Discretionary trusts are commonly understood to be efficient structures for asset protection and tax minimisation, and are widely used in modern-day business. What isn’t so well understood are the obligations of trustees in administering trusts, particularly with regard to providing reasons for their decisions to beneficiaries.
Victorian Courts have previously sought to protect trustees from having to provide reasons for their decisions, unless an allegation of impropriety is brought against the trustee. This protection has extended to decisions regarding whether, and to what extent, to make distributions of income and capital to beneficiaries.
The recent Victorian Supreme Court decision of Mandie & Mandie v Memart Nominees Pty Ltd  VSC 290 clearly confirms that trustees remain protected from having to provide reasons for decisions made in administering discretionary trusts.
The plaintiffs, Edward and Nicholas Mandie, were beneficiaries of a trust that had been established by a wealthy uncle, but had not received any distributions from the trust since its inception. The beneficiaries queried the trustee as to why no distributions had been made to them and were informed that the trustee had considered their personal circumstances when they decided not to make any distributions to them.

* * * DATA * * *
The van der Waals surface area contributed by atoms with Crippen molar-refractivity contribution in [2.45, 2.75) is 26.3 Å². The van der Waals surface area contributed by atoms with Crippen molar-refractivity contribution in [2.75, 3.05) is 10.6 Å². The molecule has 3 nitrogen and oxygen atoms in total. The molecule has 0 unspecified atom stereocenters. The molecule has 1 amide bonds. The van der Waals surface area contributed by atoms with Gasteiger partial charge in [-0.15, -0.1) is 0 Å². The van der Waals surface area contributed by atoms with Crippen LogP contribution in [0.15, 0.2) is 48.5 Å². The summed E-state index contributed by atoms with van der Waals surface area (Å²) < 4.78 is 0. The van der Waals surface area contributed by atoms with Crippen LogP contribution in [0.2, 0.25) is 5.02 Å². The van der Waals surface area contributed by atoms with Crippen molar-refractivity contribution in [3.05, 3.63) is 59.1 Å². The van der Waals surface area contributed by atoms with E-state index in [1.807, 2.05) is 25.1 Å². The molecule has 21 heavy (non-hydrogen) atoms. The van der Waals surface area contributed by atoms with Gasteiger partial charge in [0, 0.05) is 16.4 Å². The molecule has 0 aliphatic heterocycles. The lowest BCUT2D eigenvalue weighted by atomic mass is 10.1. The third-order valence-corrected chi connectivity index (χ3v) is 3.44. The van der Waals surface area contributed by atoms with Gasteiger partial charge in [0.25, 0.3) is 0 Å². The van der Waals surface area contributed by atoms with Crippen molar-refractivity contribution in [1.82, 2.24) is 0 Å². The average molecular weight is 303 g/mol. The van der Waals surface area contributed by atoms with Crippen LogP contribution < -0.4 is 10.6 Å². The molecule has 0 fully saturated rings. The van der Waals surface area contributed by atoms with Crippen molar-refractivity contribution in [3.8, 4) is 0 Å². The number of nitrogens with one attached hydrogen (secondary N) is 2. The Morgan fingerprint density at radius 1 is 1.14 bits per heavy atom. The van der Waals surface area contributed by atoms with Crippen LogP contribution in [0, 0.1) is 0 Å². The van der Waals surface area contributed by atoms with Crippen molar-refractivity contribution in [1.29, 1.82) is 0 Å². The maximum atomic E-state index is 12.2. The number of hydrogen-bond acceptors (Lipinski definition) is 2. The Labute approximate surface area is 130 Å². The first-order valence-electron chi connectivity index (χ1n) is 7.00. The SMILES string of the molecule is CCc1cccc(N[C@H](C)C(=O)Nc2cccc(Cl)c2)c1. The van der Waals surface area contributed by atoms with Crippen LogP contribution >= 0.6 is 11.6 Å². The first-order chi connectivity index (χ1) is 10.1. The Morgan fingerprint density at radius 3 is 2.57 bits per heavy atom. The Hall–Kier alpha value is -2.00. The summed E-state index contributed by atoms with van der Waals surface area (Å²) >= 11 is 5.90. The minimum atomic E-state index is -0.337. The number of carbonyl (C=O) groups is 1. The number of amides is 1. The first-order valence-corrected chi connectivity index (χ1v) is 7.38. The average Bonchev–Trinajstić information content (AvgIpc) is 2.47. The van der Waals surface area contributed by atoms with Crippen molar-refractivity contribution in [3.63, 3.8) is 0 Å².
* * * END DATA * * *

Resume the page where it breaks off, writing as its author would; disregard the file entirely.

An application was made by the beneficiaries, requesting the trustee to provide details of the information used in their consideration, when they made the decision to not make any distributions. The beneficiaries asserted there was a distinction between the information on which the reasons were based and the reasons themselves. The beneficiaries argued that if they were found to be seeking reasons, the disclosure by the trustee of the fact that it had considered the beneficiaries’ personal circumstances, was enough to make those reasons examinable.
The Court found the distinction sought to be drawn by the beneficiaries between the reasons, and the information upon which the reasons had been based, was illusory. While the Court acknowledged that a trustee’s reasons for making a particular decision become examinable when such reasons are provided, the mere assertion that the trustee had considered the beneficiaries’ personal circumstances was not sufficient disclosure to support the beneficiaries’ application. Accordingly, the beneficiaries’ application was dismissed.
While the trustee was entitled to protection from having to disclose its reasons in this case, it reinforces the principle that if a trustee provides reasons for any of its decisions made in administering a discretionary trust, those reasons become examinable by the Court upon the application of an affected beneficiary. Accordingly, this case serves as a reminder that trustees should be careful of providing information in response to requests from beneficiaries.
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